Teyla in this book was quite unlikable and I actually enjoyed that. The series always portrayed her as being blind to how her universe really worked and I like that it’s not glossed over here but expounded on. Her attitude toward and concerning Rodney was really what made me mad because despite giving everyone else a chance and looking deeper she obviously wasn’t with him. I enjoyed how the author made her doubt herself and question her beliefs because she definitely should have.
Of all the characters in Atlantis, it’s Teyla that got the least amount of obvious development. She never really gets past the whole ‘the Ancestors are great, the Wraith are evil monsters and anyone who disagrees is wrong’ stage. I can understand her view because she’s lived under the shadow of the Wraith her entire life, but in later episodes after everything she’s seen and done with her team, she still makes such hatred fueled decisions that kill dozens.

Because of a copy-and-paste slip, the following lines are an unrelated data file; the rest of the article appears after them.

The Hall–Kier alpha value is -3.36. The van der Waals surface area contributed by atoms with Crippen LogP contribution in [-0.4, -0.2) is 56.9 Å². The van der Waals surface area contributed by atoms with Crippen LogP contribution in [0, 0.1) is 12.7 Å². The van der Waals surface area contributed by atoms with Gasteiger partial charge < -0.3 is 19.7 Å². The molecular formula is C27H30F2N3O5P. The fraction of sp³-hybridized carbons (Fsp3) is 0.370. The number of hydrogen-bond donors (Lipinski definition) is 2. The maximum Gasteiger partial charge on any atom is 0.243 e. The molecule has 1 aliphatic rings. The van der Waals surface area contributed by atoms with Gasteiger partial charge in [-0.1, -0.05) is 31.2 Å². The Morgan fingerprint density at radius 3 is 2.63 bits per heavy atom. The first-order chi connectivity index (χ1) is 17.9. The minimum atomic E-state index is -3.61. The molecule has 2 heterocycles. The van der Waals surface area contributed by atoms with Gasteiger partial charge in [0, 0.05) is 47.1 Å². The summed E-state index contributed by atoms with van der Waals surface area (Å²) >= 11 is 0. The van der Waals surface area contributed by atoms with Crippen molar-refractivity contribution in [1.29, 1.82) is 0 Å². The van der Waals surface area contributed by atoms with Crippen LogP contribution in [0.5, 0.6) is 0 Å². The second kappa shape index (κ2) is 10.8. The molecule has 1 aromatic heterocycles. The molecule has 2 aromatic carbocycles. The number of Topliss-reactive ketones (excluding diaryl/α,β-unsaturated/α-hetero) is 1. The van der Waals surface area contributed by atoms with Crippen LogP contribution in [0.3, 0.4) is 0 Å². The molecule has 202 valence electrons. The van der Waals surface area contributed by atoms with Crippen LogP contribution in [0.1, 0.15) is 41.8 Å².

This book however, lets us into her mind and shows another side of her that is far more realistic (I know from Goodreads reviews that some people didn’t like this book because of how the characters were portrayed and I can only see Teyla as who they meant since everyone else was spot on in my opinion).
She disagrees with Rodney from the start and her thoughts are quite rude about it. She feels that they have no right to interfere with another people’ way of life. They had no business going to other worlds, meeting other people and deciding that just because they weren’t as advanced the expedition could step in and make decisions regardless of the people’ wishes.
I can agree with that to a point. However, in this instance they were asked and threatened by several different people to help. Of course, with the different groups wanting control who is right and wrong is up for debate when the sides all seem to want to make things better. For me, her growth in this book concerning the Alterans/Ancients/Ancestors is fabulous. She second guesses how she’s always thought of things and changes her mind somewhat on certain aspects. Some if this is no doubt due to the Genii, who she had always considered friends until they betrayed and attacked them. While some of it was simply what happened on the planet.
In essence. I REALLY LOVED THIS BOOK!
Next week we’ll find out what happens when the team discover a living Alteran on another planet!